California Homeless Coronavirus Concern
By Kevin Lynn
The novel coronavirus that first appeared in China late last year has been finding its way around the world since. Its journey highlights why a nation’s borders serve not only to protect a nation’s security, but the health and welfare of the citizens of a country. Ineffective U.S. border control for decades, as well as only cursory attention paid to internal controls that regulate entries and exits of noncitizens, has left our country vulnerable to a new pandemic.
The agencies and technologies exist to effectively regulate entry, but we choose not to utilize them. Quixotically, cities, counties and even entire states opt to declare themselves sanctuaries for illegal immigrants. The poster child for local governments providing sanctuary is Los Angeles, a city least prepared to deal with a disease outbreak.
Last year, Los Angeles had an outbreak of typhus, a disease characterized by fever, headaches, a purple rash and often delirium that typically spreads by infected mites, lice and fleas. The outbreak would have probably gone largely unreported had it not been for the disease jumping from the city’s homeless population to staff working in City Hall, blocks from Skid Row.
Conservative estimates place the number of Los Angeles County’s homeless population at 59,000. Imagine if coronavirus hits that population. Unlike typhus, which is a bacterial infection, the coronavirus can spread much more easily. The virus, which results in the disease COVID-19 in humans, can spread between people who come as close as six feet, via respiratory droplets and by exposure to infected surfaces. The Center for Disease Control states, “The virus that causes COVID-19 seems to be spreading easily and sustainably in communities.”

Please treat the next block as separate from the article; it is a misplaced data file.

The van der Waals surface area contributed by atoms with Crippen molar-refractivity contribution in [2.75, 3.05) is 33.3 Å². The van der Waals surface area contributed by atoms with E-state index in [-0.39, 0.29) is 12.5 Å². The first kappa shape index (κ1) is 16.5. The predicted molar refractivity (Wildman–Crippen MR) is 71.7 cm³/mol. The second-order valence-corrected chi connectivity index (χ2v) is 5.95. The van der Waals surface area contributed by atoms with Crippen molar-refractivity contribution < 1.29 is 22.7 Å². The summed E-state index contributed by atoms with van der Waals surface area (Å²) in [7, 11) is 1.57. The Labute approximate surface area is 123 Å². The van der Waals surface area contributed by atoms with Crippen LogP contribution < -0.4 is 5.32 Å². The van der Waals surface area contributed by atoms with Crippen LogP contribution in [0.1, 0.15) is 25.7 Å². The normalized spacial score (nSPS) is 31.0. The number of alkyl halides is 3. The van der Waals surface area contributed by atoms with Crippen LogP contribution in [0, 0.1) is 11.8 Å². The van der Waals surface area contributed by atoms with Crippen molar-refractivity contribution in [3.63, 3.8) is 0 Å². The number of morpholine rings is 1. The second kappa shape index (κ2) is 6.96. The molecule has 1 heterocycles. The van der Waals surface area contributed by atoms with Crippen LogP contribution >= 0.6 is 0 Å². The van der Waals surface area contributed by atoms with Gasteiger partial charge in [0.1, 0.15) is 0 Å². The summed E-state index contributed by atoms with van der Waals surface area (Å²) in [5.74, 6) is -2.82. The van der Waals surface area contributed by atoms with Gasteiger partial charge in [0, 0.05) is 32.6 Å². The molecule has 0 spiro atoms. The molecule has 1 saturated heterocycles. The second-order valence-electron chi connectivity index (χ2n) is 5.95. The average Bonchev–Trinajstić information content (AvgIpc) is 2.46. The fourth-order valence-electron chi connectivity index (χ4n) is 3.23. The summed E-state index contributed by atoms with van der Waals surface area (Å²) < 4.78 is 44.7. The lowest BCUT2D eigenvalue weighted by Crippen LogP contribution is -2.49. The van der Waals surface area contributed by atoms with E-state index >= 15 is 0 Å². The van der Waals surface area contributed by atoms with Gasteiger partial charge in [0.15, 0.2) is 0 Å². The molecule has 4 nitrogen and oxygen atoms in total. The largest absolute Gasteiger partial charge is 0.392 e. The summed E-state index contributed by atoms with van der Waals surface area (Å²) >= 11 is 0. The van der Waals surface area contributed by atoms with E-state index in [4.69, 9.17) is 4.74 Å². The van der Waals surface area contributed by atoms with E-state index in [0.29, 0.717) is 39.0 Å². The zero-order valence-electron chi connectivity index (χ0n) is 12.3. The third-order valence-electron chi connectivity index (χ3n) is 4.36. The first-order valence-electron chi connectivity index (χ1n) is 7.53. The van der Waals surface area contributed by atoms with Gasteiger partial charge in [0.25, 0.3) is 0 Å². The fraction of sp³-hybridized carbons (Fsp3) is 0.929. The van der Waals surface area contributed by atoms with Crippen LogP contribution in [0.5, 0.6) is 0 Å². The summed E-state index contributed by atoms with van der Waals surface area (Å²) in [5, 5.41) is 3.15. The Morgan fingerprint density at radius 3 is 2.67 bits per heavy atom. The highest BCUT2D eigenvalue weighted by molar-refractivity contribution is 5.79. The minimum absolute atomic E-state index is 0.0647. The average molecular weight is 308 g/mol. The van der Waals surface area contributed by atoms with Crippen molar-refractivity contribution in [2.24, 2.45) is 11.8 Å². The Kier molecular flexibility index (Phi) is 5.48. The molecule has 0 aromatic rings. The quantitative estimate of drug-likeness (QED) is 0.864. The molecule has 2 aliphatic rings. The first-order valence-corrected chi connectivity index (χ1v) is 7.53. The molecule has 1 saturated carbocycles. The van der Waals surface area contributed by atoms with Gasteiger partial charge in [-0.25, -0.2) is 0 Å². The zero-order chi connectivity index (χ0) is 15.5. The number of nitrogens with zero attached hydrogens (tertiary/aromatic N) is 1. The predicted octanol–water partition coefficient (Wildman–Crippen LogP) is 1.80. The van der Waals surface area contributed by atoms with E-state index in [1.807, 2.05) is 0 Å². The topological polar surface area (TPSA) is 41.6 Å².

It is hard to walk back decades of neglect and disinterest in what should be a commonsense approach to regulating who may enter the country. But the special interests that want an inexpensive as well as pliable labor force and politicians looking to feather their nests have undermined our ability to respond effectively to the coronavirus.
The countries of Singapore and Mongolia have been shining examples of how to deal with the coronavirus pandemic. The number of new cases in both countries is falling off dramatically. In the case of Mongolia, cases have plateaued. Singapore responded immediately to the crisis. Its top-notch healthcare system allowed it to do localized testing which helped not only in early identification, but also effective tracing of potential carriers. Moreover, it was able to take the restrictive measures necessary with a citizenry that was prepared to sacrifice for the common good.
Contrast this to what is now a very balkanized California. Even with its large vulnerable populations (150,000 homeless) and recent examples of disease outbreaks, California has no localized disease testing. California’s politicians are almost giddy with delight when flouting the nation’s immigration laws, but tepid when it comes to measures that actually improve the safety, health and security of its citizens.
Likely California will handle COVID-19 in much the way it responds to everything else that requires an effective response. It will launch into delusional thinking that will have its political leaders assigning blame to everyone but themselves. The question is: How long will the citizenry put up with this?
Kevin Lynn is the Executive Director of Progressives for Immigration Reform. Contact him at firstname.lastname@example.org.